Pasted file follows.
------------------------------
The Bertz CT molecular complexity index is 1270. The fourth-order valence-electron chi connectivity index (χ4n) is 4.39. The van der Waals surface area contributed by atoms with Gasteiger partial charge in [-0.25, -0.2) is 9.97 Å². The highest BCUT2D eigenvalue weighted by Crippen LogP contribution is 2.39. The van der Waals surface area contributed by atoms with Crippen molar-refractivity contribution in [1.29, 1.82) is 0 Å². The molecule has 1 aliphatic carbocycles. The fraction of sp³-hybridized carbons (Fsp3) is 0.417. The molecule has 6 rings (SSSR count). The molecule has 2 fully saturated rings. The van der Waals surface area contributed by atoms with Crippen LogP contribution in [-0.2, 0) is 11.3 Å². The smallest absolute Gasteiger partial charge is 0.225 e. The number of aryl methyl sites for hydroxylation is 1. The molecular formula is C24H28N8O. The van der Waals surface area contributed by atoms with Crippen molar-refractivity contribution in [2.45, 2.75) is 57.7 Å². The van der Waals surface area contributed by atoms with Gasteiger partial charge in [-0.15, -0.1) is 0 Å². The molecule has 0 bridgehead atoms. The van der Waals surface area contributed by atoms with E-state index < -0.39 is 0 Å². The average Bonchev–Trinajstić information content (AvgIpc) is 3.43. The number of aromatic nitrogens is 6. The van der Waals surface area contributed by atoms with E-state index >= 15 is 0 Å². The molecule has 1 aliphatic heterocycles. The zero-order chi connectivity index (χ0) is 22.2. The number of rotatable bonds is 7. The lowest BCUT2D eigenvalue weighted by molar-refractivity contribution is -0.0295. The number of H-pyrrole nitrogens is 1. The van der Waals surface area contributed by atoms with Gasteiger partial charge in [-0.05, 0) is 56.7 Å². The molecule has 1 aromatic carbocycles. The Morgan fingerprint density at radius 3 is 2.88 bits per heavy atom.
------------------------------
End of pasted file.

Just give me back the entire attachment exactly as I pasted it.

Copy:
The Bertz CT molecular complexity index is 1270. The fourth-order valence-electron chi connectivity index (χ4n) is 4.39. The van der Waals surface area contributed by atoms with Gasteiger partial charge in [-0.25, -0.2) is 9.97 Å². The highest BCUT2D eigenvalue weighted by Crippen LogP contribution is 2.39. The van der Waals surface area contributed by atoms with Crippen molar-refractivity contribution in [1.29, 1.82) is 0 Å². The molecule has 1 aliphatic carbocycles. The fraction of sp³-hybridized carbons (Fsp3) is 0.417. The molecule has 6 rings (SSSR count). The molecule has 2 fully saturated rings. The van der Waals surface area contributed by atoms with Crippen LogP contribution in [-0.2, 0) is 11.3 Å². The smallest absolute Gasteiger partial charge is 0.225 e. The number of aryl methyl sites for hydroxylation is 1. The molecular formula is C24H28N8O. The van der Waals surface area contributed by atoms with Crippen molar-refractivity contribution in [2.45, 2.75) is 57.7 Å². The van der Waals surface area contributed by atoms with Gasteiger partial charge in [-0.15, -0.1) is 0 Å². The molecule has 0 bridgehead atoms. The van der Waals surface area contributed by atoms with E-state index < -0.39 is 0 Å². The average Bonchev–Trinajstić information content (AvgIpc) is 3.43. The number of aromatic nitrogens is 6. The van der Waals surface area contributed by atoms with E-state index >= 15 is 0 Å². The molecule has 1 aliphatic heterocycles. The zero-order chi connectivity index (χ0) is 22.2. The number of rotatable bonds is 7. The lowest BCUT2D eigenvalue weighted by molar-refractivity contribution is -0.0295. The number of H-pyrrole nitrogens is 1. The van der Waals surface area contributed by atoms with Gasteiger partial charge in [-0.05, 0) is 56.7 Å². The molecule has 1 aromatic carbocycles. The Morgan fingerprint density at radius 3 is 2.88 bits per heavy atom.